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The average transaction price for a full size truck was $48,377 in 2018. Why does the typical buyer pick a F-150 today instead of a F-450 for almost the same price?
By and large, it's because they don't need trucks. If they bought the payload capacity they really needed, they'd be driving Camrys and Civics.
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Transmission type Efficiency
Manual neutral engine off.100% @MPG <----- Fun Fact.
Manual 1:1 gear ratio .......98%
CVT belt ............................88%
Automatic .........................86%

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Old 09-25-2019, 08:36 AM   #347 (permalink)
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Still not even close to a 54.5 average. I know 54.5 is not the actual EPA rating but needless to say pickups will have to do even better gains, from 2020 to 2025 than they did from 1996 to 2020. It's just not going to happen while maintaining current capabilities especially while also cracking down on diesels.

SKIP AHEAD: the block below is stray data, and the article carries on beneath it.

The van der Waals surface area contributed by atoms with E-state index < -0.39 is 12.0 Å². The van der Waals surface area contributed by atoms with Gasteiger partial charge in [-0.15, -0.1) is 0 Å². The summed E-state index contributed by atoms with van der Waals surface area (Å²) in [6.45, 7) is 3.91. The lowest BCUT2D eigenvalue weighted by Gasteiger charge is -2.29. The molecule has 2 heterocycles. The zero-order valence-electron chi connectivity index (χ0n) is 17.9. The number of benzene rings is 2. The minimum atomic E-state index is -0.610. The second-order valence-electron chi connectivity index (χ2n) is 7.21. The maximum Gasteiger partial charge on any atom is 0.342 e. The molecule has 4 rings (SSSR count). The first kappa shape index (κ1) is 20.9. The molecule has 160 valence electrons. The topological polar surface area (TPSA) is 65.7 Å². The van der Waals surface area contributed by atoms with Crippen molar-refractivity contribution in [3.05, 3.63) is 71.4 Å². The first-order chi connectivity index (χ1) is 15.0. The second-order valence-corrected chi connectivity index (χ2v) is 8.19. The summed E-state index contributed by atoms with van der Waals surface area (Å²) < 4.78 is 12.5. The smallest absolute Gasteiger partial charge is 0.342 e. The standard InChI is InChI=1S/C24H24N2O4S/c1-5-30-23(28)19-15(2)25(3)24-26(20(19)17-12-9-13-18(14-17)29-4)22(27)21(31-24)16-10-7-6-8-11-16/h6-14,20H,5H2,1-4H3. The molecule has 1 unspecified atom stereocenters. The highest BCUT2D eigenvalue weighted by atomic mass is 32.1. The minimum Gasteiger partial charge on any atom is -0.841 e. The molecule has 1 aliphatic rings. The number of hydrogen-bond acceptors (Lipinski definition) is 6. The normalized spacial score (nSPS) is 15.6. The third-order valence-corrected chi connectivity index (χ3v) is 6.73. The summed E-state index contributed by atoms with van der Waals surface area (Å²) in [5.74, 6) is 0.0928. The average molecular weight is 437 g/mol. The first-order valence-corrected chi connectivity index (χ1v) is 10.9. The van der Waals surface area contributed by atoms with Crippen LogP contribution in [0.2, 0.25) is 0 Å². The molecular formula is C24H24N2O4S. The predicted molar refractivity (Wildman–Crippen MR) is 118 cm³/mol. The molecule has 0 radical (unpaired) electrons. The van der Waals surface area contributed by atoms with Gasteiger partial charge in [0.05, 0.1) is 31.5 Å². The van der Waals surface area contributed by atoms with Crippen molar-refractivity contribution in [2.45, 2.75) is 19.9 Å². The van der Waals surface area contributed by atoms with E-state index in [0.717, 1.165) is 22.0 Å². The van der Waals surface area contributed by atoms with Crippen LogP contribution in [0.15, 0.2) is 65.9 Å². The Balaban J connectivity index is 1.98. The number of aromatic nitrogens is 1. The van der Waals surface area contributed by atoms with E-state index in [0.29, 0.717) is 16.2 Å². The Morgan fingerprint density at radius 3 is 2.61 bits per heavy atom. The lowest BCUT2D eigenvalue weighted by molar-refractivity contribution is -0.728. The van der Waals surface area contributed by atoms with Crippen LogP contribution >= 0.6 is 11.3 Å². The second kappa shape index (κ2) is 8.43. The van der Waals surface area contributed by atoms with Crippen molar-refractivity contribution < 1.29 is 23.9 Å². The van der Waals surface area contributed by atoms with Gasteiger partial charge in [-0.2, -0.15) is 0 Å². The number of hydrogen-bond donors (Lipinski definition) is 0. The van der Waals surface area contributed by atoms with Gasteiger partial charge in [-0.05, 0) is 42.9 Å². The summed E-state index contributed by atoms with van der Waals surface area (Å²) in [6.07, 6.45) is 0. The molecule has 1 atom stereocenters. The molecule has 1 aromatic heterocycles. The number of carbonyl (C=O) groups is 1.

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Old 09-25-2019, 09:57 AM   #348 (permalink)
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Still not even close to a 54.5 average. I know 54.5 is not the actual EPA rating but needless to say pickups will have to do even better gains, from 2020 to 2025 than they did from 1996 to 2020. It's just not going to happen while maintaining current capabilities especially while also cracking down on diesels.